That clever bit of sophistry is not okay with HDB, no matter what some people may have told you. And the possible consequences of doing it are severe – even if HDB doesn’t confiscate your flat, you’re going to end up in legal issues when you need to suddenly kick out tenants, who have signed a lease with you (it’s your fault for taking tenants when you’re not allowed to).
The costs of getting caught are so high, it’s not worth the extra rent you’re making.
6. You will not resort to in-store credit or bizarre in-house financing when you renovate
A lot of HDB owners decide to revamp their homes for the new year. That’s all well and good, but watch the use of loans.
If you must borrow money to renovate (we always suggest you just save up for it), always use a reno-loan first. This is specifically designed for renovations – it’s typically capped at $30,000, or six months of your income (whichever is lower), and can be obtained at a rate of around five per cent per annum. Check with loan comparison sites, and you may find an even better deal.
But don’t use bizarre in-house financing loans, which may use rest-rates or administrative fees to become more expensive than you imagine. And as for in-store credit, watch out: you may be able to walk out with your furniture at $0 down today, but you could face effective interest rates as high as 48 per cent per annum (more than twice your average credit card).
7. You will get home content insurance at last
Your flat comes with basic fire insurance (you’re paying for it, whether you want to or not). But home content insurance is optional, and can be cheap as $50 to $70 per year. What does it do that fire insurance doesn’t?
- Covers the loss of items in your house, like appliances and furniture, if a fire starts (fire insurance doesn’t cover this)
- Covers you for losses from burglary, including the replacement of your locks
- Third-person liability coverage – if your house floods or catches fire and wrecks the neighbouring unit, you may have to pay for the damages. This insurance will cover you for it.
- Covers temporary storage and accommodation costs, if your flat is burned down or otherwise unliveable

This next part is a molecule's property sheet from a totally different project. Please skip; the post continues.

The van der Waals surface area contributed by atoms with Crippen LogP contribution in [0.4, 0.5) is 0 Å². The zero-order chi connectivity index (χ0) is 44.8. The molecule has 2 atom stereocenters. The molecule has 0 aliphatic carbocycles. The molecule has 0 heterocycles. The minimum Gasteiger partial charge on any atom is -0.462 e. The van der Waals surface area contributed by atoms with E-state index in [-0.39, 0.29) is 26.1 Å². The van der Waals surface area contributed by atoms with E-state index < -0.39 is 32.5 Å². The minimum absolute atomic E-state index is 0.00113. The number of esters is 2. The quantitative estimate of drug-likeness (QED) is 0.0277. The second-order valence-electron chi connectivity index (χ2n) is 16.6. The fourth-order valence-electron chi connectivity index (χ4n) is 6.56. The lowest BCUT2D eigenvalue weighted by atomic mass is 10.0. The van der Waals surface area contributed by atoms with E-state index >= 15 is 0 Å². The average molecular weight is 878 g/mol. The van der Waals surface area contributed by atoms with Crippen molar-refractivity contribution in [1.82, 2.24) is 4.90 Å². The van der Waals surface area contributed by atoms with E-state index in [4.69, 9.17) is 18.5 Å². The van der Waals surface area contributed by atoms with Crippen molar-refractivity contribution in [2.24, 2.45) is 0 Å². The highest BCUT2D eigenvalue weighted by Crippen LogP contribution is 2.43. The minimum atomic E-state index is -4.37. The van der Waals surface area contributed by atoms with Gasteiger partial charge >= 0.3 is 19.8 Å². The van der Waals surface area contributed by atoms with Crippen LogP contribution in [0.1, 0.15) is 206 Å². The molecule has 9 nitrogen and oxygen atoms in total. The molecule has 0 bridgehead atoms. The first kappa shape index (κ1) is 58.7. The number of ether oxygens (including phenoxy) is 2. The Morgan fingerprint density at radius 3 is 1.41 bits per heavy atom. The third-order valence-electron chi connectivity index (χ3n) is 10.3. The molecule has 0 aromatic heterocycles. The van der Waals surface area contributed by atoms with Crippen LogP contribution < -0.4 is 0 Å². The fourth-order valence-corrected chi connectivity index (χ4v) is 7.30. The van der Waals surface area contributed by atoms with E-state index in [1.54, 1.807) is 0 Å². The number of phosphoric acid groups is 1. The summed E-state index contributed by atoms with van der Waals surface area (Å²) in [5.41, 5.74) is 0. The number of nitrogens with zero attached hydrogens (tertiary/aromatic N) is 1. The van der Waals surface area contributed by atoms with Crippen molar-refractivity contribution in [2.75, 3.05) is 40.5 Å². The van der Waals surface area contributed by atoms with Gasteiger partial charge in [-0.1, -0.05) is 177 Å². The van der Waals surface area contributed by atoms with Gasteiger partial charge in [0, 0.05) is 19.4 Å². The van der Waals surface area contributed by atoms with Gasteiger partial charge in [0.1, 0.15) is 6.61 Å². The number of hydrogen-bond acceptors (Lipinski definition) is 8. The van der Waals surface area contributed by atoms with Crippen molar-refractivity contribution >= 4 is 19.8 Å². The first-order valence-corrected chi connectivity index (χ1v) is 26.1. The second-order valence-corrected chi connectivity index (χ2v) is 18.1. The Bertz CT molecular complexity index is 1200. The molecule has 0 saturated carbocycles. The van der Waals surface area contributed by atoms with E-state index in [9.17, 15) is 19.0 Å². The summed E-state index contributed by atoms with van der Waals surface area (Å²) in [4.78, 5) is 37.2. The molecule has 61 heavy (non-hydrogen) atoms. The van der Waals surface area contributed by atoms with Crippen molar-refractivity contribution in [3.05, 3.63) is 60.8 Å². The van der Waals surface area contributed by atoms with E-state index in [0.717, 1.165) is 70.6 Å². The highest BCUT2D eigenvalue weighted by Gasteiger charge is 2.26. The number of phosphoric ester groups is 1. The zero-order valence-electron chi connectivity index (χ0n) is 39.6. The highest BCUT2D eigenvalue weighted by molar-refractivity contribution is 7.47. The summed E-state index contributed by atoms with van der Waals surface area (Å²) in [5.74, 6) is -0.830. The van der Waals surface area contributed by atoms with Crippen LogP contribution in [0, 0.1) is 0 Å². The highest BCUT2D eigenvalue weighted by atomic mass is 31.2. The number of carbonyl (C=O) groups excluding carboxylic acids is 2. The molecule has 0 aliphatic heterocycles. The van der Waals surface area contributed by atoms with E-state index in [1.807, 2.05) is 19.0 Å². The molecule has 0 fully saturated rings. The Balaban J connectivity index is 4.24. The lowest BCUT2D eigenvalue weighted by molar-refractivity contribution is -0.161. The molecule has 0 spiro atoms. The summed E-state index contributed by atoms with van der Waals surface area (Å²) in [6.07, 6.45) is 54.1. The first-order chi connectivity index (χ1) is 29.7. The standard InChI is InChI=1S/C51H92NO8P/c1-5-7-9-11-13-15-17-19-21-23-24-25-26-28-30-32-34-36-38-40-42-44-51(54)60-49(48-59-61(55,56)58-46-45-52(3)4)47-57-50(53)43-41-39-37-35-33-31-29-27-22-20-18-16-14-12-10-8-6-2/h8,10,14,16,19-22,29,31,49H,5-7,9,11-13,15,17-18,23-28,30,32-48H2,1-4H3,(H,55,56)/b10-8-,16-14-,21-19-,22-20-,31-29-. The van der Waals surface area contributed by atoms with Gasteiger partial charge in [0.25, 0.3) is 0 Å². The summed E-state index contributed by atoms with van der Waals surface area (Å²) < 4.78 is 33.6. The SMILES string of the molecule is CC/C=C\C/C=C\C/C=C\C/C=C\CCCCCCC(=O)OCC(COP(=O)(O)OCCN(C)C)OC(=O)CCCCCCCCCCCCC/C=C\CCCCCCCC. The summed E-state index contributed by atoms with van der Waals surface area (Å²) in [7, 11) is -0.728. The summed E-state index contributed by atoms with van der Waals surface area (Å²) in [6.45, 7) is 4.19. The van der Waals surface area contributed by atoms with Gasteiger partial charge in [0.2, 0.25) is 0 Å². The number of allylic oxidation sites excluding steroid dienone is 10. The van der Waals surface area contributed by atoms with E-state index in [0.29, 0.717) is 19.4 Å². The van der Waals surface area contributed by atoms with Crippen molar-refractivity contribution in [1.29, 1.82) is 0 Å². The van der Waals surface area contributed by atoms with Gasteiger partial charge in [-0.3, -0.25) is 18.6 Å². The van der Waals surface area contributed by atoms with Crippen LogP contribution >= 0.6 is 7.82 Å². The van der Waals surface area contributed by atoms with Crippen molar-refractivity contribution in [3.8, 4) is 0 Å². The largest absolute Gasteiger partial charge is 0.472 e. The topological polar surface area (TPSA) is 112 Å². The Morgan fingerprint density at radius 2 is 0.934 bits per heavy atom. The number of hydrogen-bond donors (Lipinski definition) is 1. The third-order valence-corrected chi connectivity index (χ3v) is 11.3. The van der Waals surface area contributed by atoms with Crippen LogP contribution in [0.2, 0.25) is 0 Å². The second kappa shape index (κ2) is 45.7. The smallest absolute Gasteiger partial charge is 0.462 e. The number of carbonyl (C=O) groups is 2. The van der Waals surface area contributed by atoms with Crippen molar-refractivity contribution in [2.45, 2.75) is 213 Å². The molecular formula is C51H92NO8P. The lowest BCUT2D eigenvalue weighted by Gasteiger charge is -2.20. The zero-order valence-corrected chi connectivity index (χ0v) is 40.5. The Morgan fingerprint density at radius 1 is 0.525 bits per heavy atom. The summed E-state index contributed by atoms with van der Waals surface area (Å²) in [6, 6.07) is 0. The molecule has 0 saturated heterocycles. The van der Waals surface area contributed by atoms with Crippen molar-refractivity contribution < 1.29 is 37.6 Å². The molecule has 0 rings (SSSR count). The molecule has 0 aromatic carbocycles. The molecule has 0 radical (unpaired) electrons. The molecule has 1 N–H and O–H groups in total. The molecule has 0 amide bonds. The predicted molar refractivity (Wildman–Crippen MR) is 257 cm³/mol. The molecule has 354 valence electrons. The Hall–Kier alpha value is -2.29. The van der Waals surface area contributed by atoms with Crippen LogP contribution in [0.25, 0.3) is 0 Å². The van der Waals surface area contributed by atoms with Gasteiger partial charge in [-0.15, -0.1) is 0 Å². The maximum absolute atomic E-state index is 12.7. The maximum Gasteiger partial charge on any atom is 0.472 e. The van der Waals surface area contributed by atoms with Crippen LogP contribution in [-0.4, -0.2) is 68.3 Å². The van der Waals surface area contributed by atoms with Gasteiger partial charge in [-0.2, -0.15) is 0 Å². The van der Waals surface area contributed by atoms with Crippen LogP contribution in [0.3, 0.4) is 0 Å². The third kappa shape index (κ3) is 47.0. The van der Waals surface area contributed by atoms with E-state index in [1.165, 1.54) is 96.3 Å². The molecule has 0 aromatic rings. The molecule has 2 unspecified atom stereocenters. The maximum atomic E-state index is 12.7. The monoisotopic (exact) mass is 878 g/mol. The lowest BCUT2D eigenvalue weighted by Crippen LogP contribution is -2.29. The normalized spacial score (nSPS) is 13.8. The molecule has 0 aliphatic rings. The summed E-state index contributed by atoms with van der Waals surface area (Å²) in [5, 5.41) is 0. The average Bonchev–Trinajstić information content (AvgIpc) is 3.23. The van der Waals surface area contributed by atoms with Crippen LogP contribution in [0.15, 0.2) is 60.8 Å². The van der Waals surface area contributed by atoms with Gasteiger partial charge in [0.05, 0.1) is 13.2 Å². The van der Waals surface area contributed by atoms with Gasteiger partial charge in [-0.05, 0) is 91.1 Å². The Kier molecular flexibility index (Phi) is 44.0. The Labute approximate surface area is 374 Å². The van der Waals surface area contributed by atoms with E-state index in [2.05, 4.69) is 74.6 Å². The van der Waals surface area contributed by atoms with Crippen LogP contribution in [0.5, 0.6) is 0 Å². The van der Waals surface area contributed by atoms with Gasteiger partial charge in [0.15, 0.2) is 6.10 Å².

And much, much, more. This for a two-digit figure a year. Do yourself a favour and buy it, if you haven’t already.
8. You will not use unofficial handymen or contractors
Your cousin may be handy with a wrench, and charge $50 less than a licensed contractor – but don’t let him fix your kitchen pipes. You can be prosecuted for using unlicensed handymen or contractors (and when the damage gets worse, it’s quite likely HDB will find out).
As for big renovations, like installing false ceilings and such, there’s something else you should know:
Any damage caused by your contractor is claimed from their insurance, not from your home insurance. If you hire an under-the-table contractor with no valid insurance, and they wreck your flat, there is no insurance pay out. You can try to sue the contractor if you want, but that probably just costs you even more money.
9. You will make sure you keep updated with the URA master plan
If you’re about to buy a flat, or you’re thinking of selling at some point, make sure you check the URA master plan.
This will let you know about the upcoming developments in the relevant neighbourhood. It’s important to pay attention to the future, not just what you immediately see in the area: the amenities you want may be around the corner, such as new train stations or nature parks. These are likely to affect future values, and should impact your decision to hold on to the flat or to buy in the area.
If you’re uncertain, just call a property agent – most of them won’t charge you anything for a quick rundown of the area.
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If you liked this article, 99.co recommends Flat owners: What you must do before your 99-year HDB lease runs down and HDB SERS and other dangerous property assumptions people make